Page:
It’s Labour’s lucky day. Although the party are currently fielding a foul-mouthed candidate with a questionable attitude towards women in the Stoke-on-Trent Central by-election, Ukip’s candidate Paul Nuttall has just taken the biscuit.
The Ukip leader — who has been touted as the favourite to win the seat — has admitted in a radio interview that claims on his website that he lost ‘close personal friends’ in the Hillsborough disaster are false. This comes after an article in the Guardian looked to cast doubt on his claim he was there when 96 Liverpool fans were crushed to death.
Presenter: You say you lost a close personal friend…
PN: No I didn’t
Presenter: It’s on your website
PN: I haven’t lost a close personal friend, it’s someone who I know
Presenter: January 9/2012 on your own site – ‘lost close personal friends’, it’s on your website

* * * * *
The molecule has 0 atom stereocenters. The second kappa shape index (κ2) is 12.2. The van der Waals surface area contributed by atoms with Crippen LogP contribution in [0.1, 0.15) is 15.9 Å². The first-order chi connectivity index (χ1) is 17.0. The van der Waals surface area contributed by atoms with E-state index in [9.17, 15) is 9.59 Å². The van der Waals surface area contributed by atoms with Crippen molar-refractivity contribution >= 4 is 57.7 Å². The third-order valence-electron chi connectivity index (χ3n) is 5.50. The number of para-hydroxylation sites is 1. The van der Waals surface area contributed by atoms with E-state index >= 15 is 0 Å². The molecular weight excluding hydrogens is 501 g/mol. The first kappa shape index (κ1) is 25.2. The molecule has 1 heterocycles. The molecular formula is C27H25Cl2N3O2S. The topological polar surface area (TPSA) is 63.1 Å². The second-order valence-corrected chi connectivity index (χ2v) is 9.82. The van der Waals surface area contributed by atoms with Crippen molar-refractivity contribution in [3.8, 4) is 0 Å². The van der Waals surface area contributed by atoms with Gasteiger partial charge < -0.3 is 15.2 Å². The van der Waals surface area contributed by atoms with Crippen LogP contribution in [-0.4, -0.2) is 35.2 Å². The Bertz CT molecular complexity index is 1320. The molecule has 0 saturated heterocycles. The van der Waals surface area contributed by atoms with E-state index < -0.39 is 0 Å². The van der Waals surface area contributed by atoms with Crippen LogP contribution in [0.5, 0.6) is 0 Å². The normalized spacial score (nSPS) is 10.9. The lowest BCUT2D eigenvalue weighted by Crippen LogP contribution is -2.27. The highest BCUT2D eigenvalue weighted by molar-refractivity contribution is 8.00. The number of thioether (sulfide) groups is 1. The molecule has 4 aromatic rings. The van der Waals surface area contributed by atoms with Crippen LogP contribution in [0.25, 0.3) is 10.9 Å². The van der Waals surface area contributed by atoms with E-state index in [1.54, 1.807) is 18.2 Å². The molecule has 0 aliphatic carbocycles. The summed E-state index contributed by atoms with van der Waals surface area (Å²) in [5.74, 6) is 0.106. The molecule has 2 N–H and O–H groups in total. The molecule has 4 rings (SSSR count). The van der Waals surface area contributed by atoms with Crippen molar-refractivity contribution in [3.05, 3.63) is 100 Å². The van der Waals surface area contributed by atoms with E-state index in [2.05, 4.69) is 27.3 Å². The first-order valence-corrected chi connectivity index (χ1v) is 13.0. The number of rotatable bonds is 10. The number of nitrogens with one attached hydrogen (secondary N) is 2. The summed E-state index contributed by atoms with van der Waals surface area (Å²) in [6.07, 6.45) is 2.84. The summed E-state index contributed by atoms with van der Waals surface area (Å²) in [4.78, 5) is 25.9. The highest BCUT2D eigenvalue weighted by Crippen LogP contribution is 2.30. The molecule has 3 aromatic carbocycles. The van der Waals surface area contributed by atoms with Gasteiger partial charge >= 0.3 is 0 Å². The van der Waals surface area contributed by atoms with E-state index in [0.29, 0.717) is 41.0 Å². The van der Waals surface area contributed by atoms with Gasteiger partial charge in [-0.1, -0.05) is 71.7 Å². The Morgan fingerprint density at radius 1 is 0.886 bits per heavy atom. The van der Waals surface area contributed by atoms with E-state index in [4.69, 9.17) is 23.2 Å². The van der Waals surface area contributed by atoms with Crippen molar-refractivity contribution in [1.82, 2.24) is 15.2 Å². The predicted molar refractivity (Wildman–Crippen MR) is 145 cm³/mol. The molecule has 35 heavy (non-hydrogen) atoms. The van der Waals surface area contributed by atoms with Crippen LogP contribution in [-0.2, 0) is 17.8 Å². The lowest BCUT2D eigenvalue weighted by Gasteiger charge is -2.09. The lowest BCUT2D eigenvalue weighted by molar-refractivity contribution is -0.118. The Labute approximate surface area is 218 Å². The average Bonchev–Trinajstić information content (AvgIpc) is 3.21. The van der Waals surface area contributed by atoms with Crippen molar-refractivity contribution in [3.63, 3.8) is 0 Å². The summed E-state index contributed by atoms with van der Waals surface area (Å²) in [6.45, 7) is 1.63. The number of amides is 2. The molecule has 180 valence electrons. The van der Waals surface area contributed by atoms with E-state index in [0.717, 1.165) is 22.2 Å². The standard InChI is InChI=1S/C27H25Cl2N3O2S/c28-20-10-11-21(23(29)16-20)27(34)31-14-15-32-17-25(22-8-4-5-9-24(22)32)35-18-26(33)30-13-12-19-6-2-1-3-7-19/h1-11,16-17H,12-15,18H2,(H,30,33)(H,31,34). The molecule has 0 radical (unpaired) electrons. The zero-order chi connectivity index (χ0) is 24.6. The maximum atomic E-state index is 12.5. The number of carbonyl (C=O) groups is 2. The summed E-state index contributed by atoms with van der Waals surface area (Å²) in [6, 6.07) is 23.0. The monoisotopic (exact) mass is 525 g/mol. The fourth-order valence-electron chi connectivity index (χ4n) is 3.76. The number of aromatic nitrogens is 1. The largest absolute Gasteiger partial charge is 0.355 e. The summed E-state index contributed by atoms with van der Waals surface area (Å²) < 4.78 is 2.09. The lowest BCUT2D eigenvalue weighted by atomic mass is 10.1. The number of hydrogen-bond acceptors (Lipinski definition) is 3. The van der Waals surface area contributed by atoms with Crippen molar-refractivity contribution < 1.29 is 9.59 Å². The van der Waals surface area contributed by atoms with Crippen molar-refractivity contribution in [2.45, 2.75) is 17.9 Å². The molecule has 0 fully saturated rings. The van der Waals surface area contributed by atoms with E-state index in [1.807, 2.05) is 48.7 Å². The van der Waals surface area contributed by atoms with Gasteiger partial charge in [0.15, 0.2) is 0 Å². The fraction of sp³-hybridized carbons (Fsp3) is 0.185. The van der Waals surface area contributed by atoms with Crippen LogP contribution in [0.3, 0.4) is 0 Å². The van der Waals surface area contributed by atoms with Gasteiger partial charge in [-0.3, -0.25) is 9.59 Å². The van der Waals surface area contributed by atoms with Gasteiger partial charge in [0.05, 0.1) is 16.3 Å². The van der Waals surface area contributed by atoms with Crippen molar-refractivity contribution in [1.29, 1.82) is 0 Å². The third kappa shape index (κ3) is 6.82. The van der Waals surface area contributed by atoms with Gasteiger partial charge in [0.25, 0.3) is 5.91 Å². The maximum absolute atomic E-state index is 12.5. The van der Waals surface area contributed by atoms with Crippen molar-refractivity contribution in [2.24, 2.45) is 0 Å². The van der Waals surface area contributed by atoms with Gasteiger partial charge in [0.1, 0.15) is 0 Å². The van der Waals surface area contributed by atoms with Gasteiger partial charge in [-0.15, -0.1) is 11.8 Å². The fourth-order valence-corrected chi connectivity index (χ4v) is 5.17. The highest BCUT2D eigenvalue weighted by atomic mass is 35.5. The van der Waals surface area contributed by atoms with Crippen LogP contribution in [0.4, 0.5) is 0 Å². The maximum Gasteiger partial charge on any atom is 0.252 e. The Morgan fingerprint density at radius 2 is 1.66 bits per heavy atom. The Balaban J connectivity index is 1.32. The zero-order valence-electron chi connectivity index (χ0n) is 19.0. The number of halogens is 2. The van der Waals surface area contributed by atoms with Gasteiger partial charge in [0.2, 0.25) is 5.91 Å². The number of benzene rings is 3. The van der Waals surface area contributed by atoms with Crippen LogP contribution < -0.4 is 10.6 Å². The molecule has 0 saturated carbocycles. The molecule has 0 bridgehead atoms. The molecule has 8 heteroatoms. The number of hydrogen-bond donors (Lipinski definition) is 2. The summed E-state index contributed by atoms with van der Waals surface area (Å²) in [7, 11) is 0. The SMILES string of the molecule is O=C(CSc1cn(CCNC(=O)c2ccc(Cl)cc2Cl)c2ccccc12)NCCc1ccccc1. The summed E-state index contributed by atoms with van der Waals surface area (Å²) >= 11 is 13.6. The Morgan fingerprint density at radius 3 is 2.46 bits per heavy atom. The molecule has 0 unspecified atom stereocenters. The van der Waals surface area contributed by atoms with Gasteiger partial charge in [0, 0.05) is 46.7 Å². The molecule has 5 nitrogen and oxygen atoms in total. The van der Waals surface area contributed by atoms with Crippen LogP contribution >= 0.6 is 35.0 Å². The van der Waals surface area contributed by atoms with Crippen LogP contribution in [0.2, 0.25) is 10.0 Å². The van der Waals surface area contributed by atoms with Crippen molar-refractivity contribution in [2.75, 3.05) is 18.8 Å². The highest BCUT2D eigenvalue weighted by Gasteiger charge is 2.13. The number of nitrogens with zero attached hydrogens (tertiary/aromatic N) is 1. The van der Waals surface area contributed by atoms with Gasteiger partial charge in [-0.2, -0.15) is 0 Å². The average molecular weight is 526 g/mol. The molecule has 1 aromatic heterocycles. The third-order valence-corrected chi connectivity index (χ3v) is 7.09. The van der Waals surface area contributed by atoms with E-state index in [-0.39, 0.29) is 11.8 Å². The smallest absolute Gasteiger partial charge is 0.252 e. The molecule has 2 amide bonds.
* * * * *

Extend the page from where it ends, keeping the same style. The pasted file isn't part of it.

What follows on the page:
UKIP leader Paul Nuttall admits that claims on his website that he lost a "close personal friend" at Hillsborough are false pic.twitter.com/bnNKm29IsU
— Greatest Hits Radio News North West (@GHRNewsNW) February 14, 2017
Nuttall says he was unaware of the claim, which relates to a statement he made on the need for a Hillsborough inquiry. But either way it highlights Ukip’s big problem — a lack of professionalism.
Comparisons have been made between the SNP and Ukip, with many predicting that Nuttall’s party would use the Brexit momentum to do what the SNP managed to do to Labour in Scotland after the independence referendum. To do this, the party need to expose the cracks from the EU referendum campaign which separated Labour from much of its Brexit-backing traditional base, plenty of whom are in Stoke. However, the SNP — like them or not — are a highly organised political force with the structures in place to take power.